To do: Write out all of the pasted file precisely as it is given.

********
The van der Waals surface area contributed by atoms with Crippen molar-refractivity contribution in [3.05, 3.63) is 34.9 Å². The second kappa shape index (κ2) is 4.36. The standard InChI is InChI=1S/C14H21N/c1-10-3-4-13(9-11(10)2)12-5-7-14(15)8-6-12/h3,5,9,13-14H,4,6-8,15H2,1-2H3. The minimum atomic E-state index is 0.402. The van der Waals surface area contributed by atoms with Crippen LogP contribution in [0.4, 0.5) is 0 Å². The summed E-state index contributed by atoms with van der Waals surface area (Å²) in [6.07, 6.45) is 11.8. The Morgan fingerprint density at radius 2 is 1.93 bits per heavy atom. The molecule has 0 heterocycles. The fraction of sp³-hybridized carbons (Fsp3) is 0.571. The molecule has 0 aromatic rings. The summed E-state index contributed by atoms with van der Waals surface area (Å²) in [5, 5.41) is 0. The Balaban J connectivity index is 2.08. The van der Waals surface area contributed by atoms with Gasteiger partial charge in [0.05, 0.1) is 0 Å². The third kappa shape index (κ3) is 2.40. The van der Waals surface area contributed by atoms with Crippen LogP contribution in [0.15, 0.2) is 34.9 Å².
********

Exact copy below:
The van der Waals surface area contributed by atoms with Crippen molar-refractivity contribution in [3.05, 3.63) is 34.9 Å². The second kappa shape index (κ2) is 4.36. The standard InChI is InChI=1S/C14H21N/c1-10-3-4-13(9-11(10)2)12-5-7-14(15)8-6-12/h3,5,9,13-14H,4,6-8,15H2,1-2H3. The minimum atomic E-state index is 0.402. The van der Waals surface area contributed by atoms with Crippen LogP contribution in [0.4, 0.5) is 0 Å². The summed E-state index contributed by atoms with van der Waals surface area (Å²) in [6.07, 6.45) is 11.8. The Morgan fingerprint density at radius 2 is 1.93 bits per heavy atom. The molecule has 0 heterocycles. The fraction of sp³-hybridized carbons (Fsp3) is 0.571. The molecule has 0 aromatic rings. The summed E-state index contributed by atoms with van der Waals surface area (Å²) in [5, 5.41) is 0. The Balaban J connectivity index is 2.08. The van der Waals surface area contributed by atoms with Gasteiger partial charge in [0.05, 0.1) is 0 Å². The third kappa shape index (κ3) is 2.40. The van der Waals surface area contributed by atoms with Crippen LogP contribution in [0.15, 0.2) is 34.9 Å².